Will Grandbois

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May 18, 2014
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Teen uses Rifle library's 3D printer for prosthetic project

Most high school students would be set back by the prospect of moving to another state two months before graduation.

Not Tia Valles.

When Valles’ father accepted a job at Colorado Mountain College, she was partway through her senior project for the Idaho Digital Learning Academy. The move from her hometown of Moscow, Idaho, to Rifle might have spelled the end of the project were it not for a new local resource called MADlab.

Rifle Branch Library debuted its “make and design” lab in April, complete with a 3D printer, full-frame digital camera and a pair of iMacs equipped with Adobe Creative Suite and Palo Alto Business Plan Pro. The resources are available to the community, giving people the opportunity to “move beyond learning how to do something and into actually doing it.”

Valles had intended to use a 3D printer at the University of Idaho for her project, a prototype prosthetic. One of her mentors’ colleagues has a daughter with a prosthetic leg, and Valles’ model is designed in Autodesk 3D Studio Max around that girl, complete with initials and custom paint.

Valles is not a licensed prosthetic engineer, so the prototype cannot be used, but someday she hopes to be doing this professionally.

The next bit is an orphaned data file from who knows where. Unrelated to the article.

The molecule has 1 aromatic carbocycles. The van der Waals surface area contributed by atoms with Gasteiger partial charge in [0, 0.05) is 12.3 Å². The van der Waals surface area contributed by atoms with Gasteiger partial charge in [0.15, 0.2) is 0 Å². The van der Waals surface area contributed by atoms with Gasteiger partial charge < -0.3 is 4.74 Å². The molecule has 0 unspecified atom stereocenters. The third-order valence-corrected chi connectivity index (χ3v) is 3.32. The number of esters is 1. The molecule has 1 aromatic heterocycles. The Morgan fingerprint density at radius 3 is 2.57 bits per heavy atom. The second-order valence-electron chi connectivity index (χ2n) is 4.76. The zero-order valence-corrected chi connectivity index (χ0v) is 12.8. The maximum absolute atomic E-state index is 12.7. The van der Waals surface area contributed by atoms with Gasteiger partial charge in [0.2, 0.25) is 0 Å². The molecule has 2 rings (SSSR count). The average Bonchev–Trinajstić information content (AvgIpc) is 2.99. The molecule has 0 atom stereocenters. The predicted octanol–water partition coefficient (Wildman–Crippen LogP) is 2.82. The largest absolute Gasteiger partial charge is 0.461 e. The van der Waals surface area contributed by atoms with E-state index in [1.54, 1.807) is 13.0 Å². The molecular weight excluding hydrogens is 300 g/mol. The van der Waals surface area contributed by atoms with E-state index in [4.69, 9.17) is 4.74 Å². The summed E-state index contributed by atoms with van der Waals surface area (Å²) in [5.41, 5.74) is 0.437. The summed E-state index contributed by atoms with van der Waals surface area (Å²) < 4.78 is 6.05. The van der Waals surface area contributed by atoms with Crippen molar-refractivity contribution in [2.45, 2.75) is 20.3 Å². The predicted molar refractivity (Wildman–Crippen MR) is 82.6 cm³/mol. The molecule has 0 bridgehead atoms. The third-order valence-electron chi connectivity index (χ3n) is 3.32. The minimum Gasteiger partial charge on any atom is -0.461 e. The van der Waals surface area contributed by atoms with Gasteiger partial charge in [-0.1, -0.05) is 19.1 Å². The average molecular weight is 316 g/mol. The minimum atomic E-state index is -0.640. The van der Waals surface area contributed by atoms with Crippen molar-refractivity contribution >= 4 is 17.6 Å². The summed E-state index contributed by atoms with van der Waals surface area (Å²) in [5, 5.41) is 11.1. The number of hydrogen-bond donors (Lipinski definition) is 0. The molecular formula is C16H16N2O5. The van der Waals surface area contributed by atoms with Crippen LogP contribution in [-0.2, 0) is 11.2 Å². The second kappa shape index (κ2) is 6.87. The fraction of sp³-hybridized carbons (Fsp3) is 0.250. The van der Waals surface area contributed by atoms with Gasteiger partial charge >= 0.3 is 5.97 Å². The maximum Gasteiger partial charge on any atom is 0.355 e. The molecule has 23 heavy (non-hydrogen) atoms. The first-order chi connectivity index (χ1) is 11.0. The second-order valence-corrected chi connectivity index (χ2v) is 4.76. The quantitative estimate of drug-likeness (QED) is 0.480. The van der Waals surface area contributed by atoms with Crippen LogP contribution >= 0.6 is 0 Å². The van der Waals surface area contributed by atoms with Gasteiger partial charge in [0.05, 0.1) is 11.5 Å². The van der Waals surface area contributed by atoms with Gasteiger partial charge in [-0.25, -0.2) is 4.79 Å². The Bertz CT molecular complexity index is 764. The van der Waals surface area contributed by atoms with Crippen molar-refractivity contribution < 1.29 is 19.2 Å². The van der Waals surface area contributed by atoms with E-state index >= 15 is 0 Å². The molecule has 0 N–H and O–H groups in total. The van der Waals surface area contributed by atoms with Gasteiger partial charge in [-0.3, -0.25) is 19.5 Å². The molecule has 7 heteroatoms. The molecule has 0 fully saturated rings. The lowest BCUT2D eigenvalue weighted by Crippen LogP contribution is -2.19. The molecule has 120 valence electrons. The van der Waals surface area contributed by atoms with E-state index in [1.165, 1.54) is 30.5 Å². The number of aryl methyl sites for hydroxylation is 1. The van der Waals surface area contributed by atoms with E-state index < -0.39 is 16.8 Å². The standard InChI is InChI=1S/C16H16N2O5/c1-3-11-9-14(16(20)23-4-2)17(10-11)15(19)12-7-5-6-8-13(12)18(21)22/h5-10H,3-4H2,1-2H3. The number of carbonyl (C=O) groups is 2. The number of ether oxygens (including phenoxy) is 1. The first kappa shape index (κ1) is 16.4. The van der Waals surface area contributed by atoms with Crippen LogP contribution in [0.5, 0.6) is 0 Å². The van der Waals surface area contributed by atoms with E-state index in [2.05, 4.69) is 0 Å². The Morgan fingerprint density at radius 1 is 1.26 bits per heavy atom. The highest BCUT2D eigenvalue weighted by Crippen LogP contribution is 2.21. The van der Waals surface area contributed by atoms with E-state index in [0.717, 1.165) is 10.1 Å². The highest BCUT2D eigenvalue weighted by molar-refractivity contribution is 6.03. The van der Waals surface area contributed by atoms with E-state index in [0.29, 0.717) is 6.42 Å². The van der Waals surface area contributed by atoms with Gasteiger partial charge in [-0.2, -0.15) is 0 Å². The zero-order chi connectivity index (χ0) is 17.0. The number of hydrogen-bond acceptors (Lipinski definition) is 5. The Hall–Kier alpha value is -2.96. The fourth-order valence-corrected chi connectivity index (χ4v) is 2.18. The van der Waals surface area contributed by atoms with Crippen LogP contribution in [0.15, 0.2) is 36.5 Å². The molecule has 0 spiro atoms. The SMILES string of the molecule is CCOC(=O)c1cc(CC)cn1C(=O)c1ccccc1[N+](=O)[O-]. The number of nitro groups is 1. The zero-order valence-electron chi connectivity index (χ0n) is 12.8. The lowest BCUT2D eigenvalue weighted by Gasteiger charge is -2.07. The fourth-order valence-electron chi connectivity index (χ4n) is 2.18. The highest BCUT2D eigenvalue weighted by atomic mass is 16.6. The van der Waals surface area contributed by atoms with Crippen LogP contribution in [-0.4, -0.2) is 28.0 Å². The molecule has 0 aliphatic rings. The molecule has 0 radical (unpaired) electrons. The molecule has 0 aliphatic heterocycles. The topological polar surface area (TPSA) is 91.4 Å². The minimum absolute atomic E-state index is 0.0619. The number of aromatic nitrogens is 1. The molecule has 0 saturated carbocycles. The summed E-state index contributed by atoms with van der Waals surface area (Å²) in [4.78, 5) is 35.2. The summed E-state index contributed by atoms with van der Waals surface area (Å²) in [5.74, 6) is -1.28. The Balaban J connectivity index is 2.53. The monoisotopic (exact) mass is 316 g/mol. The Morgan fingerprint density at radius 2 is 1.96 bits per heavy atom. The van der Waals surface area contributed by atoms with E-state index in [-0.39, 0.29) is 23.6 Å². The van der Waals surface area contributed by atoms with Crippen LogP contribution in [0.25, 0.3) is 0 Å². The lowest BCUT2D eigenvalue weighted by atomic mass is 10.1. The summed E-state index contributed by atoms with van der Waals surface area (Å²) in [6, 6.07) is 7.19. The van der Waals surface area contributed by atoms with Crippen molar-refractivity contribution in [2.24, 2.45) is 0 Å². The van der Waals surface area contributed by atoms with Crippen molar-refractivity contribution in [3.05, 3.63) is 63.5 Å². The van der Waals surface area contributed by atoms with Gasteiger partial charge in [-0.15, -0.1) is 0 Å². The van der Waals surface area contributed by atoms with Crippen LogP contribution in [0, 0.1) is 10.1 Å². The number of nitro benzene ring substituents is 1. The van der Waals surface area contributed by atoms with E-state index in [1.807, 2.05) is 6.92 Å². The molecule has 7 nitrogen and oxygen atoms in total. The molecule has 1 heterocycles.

“I would love to work in the prosthetic industry,” Valles said.

After a couple of years at CMC Steamboat, she intends to pursue a mechanical engineering degree at the University of Colorado at Boulder.

Valles has had a passion for engineering from a young age, and once helped her father rebuilding an engine. “I really have always been interested in how people interact with designed objects, and how innovation really impacts people,” she said.

The 2013 Boston Marathon bombings “stirred up a fire” inside Valles. She was touched by those who lost limbs at an event dedicated to the celebration of mobility. Having gone through what she described as “an emotional, physical and mental transformation” in junior high, she decided to help others in need of a transformation.

“I’m really thankful for all the people that have been involved in this project — the professors at University of Idaho and the employees and branch members at Rifle Library,” she added.

For more information on the MADlab, go to www.gcpld.org/madlab.

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The Post Independent Updated May 20, 2014 06:42PM Published May 18, 2014 01:15PM Copyright 2014 The Post Independent. All rights reserved. This material may not be published, broadcast, rewritten or redistributed.